All pure maple syrup is essentially the same density. 11 lbs/gallon (Water is 8 lb./gallon, whole milk 8.6, honey 13) Pure Vermont maple syrup is 66.9% sugar some other locales deem syrup finished at 66% sugar. When the syrup is removed from the heat source the density is tested using a hydrometer. This is very important as syrup that is too dense will eventually crystallize at the bottom of the container and syrup that is too light will ferment.
We boil our syrup over a raging fire of well-dried hardwood, not nozzles of oil or gas. We run our reverse osmosis machine at 7% sugar, not 10%, 15%, or even higher as some producers do.
Reverse osmosis is simply a process that filters water out of the sap. Maple sap usually ranges between 1 and 3 percent sugar. A reverse osmosis machine can increase the sugar content to over 20 percent. A sugar molecule (C6 H12 O6) is much larger than a water (H2O) molecule. Water is filtered out by placing the sap under pressure against a very fine membrane that only allows water to pass through. The remaining water in this concentrate can then be evaporated to produce syrup much faster. Finished Vermont maple syrup is a minimum 66.9 percent sugar.
Most importantly, be assertive both in starting to pour and stopping the pour. Secondly, find the place where the raised glass thread at the top of the jar comes closest to the opening of the jar. Pour so that the syrup exits the jar right at this point minimizing the amount that can run down the side of the jar before it is forced to drip out away from the jar. I hope you are surprised at the effectiveness of these methods.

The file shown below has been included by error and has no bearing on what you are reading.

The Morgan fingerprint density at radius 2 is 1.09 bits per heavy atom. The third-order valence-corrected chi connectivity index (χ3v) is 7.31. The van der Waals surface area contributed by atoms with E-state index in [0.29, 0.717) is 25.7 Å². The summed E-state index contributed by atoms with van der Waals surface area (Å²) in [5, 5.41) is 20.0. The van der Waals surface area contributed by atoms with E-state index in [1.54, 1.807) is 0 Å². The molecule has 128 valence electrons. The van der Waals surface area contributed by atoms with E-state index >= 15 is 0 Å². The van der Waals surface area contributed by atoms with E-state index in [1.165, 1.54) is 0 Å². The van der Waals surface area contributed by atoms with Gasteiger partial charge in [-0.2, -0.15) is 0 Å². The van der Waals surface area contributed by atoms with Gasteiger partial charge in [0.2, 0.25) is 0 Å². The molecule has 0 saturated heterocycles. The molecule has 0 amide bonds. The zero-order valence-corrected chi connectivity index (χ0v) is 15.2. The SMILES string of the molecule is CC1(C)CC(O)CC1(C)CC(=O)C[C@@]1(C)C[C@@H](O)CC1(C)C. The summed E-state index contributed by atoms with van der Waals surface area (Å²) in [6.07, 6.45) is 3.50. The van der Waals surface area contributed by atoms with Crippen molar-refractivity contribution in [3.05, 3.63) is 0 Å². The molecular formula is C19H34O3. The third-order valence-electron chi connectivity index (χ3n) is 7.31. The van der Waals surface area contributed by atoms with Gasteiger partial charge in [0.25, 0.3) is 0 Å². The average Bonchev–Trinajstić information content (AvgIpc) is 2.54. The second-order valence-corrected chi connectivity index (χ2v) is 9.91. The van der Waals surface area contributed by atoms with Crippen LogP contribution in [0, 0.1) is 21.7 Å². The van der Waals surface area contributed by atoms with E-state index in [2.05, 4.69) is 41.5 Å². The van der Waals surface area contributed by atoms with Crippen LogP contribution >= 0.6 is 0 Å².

Periodically rinse the entire lid/ring combo and put it back on the jar. If the stickiness is mostly on the jar itself, you can easily transfer the syrup to a new container. Don’t forget to let your original container sit on the counter to come to room temperature and pour those last few drops into your new container. This step can be repeated if necessary. I recommend pouring the last few drops directly into your mouth!
Tighten the lid on your jar and while holding it upright run it under some warm water. Attempt to tighten the ring and lid a bit more. Run under water again. If you feel your lid won’t leak, turn the jar sideways while running it under the warm water rotating the container so that the water can penetrate under the lip of the ring that holds the lid in place.
Finally if you really want a clean ring and lid, remove them from the jar, rinse well under warm water, shake off excess water, replace on jar, and put the container back in the fridge.
Don’t worry, this happens. Simply hold the jar slightly off the vertical axis and rotate running it briefly under some warm water. Try to loosen. If still stuck run under water for a bit longer. Savor the sweetness after opening!
Vermont maple syrup is graded on both flavor and color. There is an annual grading kit with sample jars full of solution to define each grade by color; FANCY, GRADE A MEDIUM AMBER, GRADE A DARK AMBER, and GRADE B. We fill a sample jar with syrup and compare its color to those in the kit. Additionally syrup may be graded COMMERCIAL based on extra dark or off flavor characteristics.
In general the lighter syrup grades have a lighter flavor. As such, which ever grade tastes best for your particular palate or application is the best grade for you! A wise man once said, “If you’re going to bring one, bring two.”